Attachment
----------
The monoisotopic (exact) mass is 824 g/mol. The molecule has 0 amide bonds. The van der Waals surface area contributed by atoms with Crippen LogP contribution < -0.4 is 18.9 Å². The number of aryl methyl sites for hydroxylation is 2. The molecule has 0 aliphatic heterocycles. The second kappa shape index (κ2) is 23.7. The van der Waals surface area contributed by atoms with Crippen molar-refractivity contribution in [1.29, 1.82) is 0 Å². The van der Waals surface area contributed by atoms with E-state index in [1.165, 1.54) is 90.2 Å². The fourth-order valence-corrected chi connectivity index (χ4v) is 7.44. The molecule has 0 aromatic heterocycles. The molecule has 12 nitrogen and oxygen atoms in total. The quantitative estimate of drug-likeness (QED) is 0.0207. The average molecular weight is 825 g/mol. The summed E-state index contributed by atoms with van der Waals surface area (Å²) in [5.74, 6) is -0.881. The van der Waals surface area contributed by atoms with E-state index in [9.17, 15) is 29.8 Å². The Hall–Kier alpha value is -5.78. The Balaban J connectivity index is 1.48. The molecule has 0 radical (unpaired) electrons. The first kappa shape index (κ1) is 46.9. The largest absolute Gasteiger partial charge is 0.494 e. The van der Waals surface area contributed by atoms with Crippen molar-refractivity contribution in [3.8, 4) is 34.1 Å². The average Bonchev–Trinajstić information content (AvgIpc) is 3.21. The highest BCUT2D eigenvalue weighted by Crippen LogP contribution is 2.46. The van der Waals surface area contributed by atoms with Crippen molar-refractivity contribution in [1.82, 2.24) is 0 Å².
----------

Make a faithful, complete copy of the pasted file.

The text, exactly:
The monoisotopic (exact) mass is 824 g/mol. The molecule has 0 amide bonds. The van der Waals surface area contributed by atoms with Crippen LogP contribution < -0.4 is 18.9 Å². The number of aryl methyl sites for hydroxylation is 2. The molecule has 0 aliphatic heterocycles. The second kappa shape index (κ2) is 23.7. The van der Waals surface area contributed by atoms with Crippen molar-refractivity contribution in [1.29, 1.82) is 0 Å². The van der Waals surface area contributed by atoms with E-state index in [1.165, 1.54) is 90.2 Å². The fourth-order valence-corrected chi connectivity index (χ4v) is 7.44. The molecule has 0 aromatic heterocycles. The molecule has 12 nitrogen and oxygen atoms in total. The quantitative estimate of drug-likeness (QED) is 0.0207. The average molecular weight is 825 g/mol. The summed E-state index contributed by atoms with van der Waals surface area (Å²) in [5.74, 6) is -0.881. The van der Waals surface area contributed by atoms with E-state index in [9.17, 15) is 29.8 Å². The Hall–Kier alpha value is -5.78. The Balaban J connectivity index is 1.48. The molecule has 0 radical (unpaired) electrons. The first kappa shape index (κ1) is 46.9. The largest absolute Gasteiger partial charge is 0.494 e. The van der Waals surface area contributed by atoms with Crippen molar-refractivity contribution in [3.8, 4) is 34.1 Å². The average Bonchev–Trinajstić information content (AvgIpc) is 3.21. The highest BCUT2D eigenvalue weighted by Crippen LogP contribution is 2.46. The van der Waals surface area contributed by atoms with Crippen molar-refractivity contribution in [1.82, 2.24) is 0 Å².